A total of 48 oil and gas exploration and production (E&P) companies filed for bankruptcy in 2015, and 39 oilfield services companies also filed for bankruptcy protection last year. So far in 2016, six E&P companies have filed for bankruptcy.
The data were reported by the law firm of Haynes and Boone and are worse than the 67 oil and natural gas firms cited by consulting firm Gavin/Solmonese as having filed for bankruptcy protection in 2016. Either way it’s a really big number, and according to Gavin/Solmonese, a year-over-year increase of 379%.
The culprits, of course, are low crude and natural gas prices. When oil prices were double or more what they are now, small E&P firms invested a boatload of cash from willing lenders and investors in pulling hydrocarbons out of the ground. Even with big debts and big payments on those debts, the firms could mostly show solid profits, pay good dividends and invest in more growth.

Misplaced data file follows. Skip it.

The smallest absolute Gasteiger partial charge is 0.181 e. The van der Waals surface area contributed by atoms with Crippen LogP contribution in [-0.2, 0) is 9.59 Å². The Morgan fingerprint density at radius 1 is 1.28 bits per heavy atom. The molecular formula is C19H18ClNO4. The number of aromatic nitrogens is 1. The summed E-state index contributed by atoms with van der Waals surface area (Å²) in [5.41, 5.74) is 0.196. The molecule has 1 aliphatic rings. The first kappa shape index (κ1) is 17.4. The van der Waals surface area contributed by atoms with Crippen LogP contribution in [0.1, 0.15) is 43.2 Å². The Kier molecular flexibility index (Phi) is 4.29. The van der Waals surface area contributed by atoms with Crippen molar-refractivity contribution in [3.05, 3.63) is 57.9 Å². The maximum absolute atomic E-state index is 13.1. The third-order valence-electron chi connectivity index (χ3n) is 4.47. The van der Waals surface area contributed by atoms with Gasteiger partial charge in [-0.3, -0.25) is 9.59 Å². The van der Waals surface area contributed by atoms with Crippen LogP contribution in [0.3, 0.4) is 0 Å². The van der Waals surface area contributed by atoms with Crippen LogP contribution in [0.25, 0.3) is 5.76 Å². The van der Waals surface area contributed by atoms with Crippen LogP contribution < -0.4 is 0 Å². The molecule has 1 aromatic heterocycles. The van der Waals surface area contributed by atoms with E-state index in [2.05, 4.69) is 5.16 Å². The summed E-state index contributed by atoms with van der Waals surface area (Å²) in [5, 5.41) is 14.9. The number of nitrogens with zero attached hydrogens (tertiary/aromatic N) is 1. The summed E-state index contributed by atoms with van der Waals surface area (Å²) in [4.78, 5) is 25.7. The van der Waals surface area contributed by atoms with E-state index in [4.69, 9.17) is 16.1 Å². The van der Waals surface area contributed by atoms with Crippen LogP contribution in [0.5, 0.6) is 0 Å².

Now, surviving companies pump oil and gas mainly to pay debt service. Dividends have been eliminated or sharply reduced by many E&P and services companies, staff cuts have cost thousands of jobs and growth is no longer a consideration except for the very largest companies.
The largest bankruptcy filing in 2015 was Samson Resources, which included a total of $1.95 billion in secured debt and $2.38 billion in unsecured loans. Another large E&P bankruptcy was Quicksilver Resources, with $1.1 billion in secured debt and $976 million in unsecured debt.
Of the services company bankruptcies, the largest was Vantage Drilling, with $2.63 billion in secured debt and $144 million in unsecured debt. Hercules Offshore, with a filing of $1.31 billion in unsecured debt, was the second largest, according to Haynes and Boone.
Even E&P firms that manage to avoid bankruptcy see their borrowing bases downgraded, making it more difficult, if not impossible, to raise money by issuing more stock or taking on more debt. In a survey conducted last month by Haynes and Boone, 13% of respondents said that the most likely thing to happen if borrowing bases are deficient this year is that the firm will file for bankruptcy. That’s almost double the 7% who answered that question in the company’s fall 2015 survey.